[Continued from Part 1]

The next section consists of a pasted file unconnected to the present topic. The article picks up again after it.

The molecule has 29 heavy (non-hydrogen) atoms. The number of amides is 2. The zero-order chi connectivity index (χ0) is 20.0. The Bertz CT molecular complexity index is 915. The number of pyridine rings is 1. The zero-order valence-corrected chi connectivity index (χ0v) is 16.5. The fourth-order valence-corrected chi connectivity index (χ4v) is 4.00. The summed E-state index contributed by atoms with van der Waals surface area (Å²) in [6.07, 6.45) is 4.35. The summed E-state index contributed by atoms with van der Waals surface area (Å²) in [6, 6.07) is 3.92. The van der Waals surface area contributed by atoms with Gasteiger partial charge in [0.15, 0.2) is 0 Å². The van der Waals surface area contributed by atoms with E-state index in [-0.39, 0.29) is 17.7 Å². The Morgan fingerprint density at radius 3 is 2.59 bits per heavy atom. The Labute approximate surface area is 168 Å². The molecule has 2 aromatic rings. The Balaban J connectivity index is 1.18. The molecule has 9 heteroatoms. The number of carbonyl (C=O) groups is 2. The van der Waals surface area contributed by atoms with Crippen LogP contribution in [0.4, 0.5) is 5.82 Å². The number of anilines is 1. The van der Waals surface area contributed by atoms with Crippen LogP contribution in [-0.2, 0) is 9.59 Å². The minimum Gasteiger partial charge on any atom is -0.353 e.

On the same day Seward, intent upon the reinforcement of Fort Pickens, brought Captain M. C. Meigs of the Engineers to Lincoln to discuss an expedition to that place. On March 31 Meigs and Colonel Erasmus D. Keyes, of General Scott's staff, were directed to draw up a plan for the relief of Fort Pickens. They took it to Lincoln who had them take it to Scott to be put into final form and executed. On the next day, April 1, Seward, Meigs, and Lieutenant D. D. Porter of the navy went to the Executive Mansion and after consultation with Lincoln finished the plans for the Pickens expedition. It was to be conducted with such absolute secrecy, lest information leak out to the Confederates, that even the secretaries of War and the Navy were to know nothing of it. The orders were signed by the President himself. It was only because the same ship, the Powhatan, was selected for both expeditions that the Secretary of the Navy learned of the expedition to the Gulf of Mexico.i Energetic preparations began in New York and Brooklyn to collect vessels, men, arms, and provisions for the two expeditions.
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